Former Australia cricketer Ian Chappell has opined that switch-hitting is unfair to the bowlers while urging the International Cricket Council (ICC) to ban the shot. In the past several eminent personalities from the game had urged the ICC to ban the shot, saying that it was unfair to the bowlers in a game which is already tilted more in the batsmen’s favour.
And Ian Chappell has once again reignited the debate. The legendary cricketer’s comments came after the first two ODIs between India and Australia where the likes of David Warner and Glenn Maxwell played the switch-hit a number of times to catch the Indian bowlers off guard.
Speaking about the shots, Ian Chappell said it was very annoying and blatantly unfair when batsmen become ‘opposite-handed’ as the bowler runs in to take advantage of the fielding conditions set by the captain of the bowling side. He admitted that he is an admirer of the incredible skill required to successfully switch-hit, yet said that the practice was unfair and should be illegal.
“I’d prefer to see a contest rather than batting exhibitions,” Ian Chappell told Wide World of Sports.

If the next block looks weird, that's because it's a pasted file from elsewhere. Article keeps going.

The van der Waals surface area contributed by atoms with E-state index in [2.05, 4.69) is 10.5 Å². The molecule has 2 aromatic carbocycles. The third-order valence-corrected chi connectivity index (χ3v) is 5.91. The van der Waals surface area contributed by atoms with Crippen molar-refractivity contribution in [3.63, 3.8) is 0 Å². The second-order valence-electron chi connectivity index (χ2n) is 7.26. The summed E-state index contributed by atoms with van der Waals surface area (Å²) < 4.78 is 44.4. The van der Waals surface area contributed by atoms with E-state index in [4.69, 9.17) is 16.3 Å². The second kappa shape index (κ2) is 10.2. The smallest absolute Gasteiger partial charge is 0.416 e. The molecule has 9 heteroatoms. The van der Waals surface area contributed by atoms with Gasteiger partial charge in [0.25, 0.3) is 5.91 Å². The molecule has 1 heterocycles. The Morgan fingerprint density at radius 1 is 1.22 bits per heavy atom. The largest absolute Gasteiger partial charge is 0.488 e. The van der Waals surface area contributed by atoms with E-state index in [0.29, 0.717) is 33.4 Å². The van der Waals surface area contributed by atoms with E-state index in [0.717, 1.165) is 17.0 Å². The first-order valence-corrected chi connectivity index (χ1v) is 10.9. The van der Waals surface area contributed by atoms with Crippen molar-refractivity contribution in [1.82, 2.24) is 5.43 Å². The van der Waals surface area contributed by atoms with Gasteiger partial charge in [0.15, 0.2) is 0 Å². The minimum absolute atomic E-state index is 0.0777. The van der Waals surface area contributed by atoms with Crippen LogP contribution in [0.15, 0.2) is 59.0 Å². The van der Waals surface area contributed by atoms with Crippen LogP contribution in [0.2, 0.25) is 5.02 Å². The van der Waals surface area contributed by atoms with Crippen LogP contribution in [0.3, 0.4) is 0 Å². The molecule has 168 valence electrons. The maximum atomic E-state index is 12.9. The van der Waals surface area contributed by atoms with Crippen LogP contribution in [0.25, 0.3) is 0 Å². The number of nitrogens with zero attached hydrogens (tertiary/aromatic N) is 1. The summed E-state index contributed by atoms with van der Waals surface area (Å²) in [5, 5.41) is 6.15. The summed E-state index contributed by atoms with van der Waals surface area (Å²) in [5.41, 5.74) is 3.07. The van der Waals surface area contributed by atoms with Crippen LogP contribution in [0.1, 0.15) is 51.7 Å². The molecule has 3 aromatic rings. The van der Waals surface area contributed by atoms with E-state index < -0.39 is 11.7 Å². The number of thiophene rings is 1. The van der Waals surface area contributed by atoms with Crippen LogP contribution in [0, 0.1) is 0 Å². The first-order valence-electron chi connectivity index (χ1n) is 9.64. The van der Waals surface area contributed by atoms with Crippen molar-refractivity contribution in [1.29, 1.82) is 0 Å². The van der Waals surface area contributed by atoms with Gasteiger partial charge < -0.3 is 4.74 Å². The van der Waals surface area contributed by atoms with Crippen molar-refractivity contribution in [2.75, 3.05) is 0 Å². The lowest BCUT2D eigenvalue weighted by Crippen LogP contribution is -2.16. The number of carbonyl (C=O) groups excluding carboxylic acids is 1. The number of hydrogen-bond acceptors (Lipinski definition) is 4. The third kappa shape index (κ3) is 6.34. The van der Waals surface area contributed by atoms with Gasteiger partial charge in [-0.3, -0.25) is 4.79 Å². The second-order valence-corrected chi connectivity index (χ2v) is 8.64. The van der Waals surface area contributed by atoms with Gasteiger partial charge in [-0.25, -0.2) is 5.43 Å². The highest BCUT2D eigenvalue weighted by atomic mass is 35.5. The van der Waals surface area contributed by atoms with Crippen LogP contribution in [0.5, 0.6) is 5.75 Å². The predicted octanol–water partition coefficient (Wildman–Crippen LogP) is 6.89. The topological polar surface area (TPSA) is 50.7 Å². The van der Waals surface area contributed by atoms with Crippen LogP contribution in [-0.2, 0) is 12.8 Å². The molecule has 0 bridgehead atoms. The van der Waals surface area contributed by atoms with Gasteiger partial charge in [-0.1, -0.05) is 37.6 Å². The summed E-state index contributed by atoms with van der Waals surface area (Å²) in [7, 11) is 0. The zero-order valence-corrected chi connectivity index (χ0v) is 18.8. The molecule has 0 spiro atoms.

“The Australian batting has been exceptional. They’ve made it look pretty easy … particularly Smith and Maxwell, some of the shots he plays are hard to believe.”[Switch-hitting] is very skillful, some of it’s amazingly skillful – but it’s not fair.
“How can one side of the game, ie. the bowlers, they have to tell the umpire how they’re going to bowl. And yet the batsman, he lines up as a right-hander – I’m the fielding captain, I place the field for the right-hander – and before the ball’s been delivered, the batsman becomes a left-hander,” added Ian Chappell.
He further said that the ICC could easily outlaw blatant switch-hitting.
“It’s very simple. Maxwell hit a couple of [switch-hit] shots and Warner did [Sunday] night. All you’ve got to say is that if the batsman changes the order of his hands or his feet [as the bowler runs in], then it’s an illegal shot,” Ian Chappell said.
“If the batsman’s right-handed and wants to play switch-hit [in advance of the bowler running in], any bowler worth is salt will say, ‘Go for your life, mate, I’ll take my chances’. But when he completely becomes the opposite-handed batsman to what he faces up as, then it’s not fair.
“If he’s good enough to do it by excellent footwork or whatever other means he can devise, I don’t have a problem with it. But when it’s blatantly unfair, it annoys the hell out of me,” he added.
Meanwhile, Australia have sealed the three-match series with a match remaining by registering convincing wins in the first two games. The hosts won the series-opener by 66 runs before winning the second game by 51 runs on Sunday.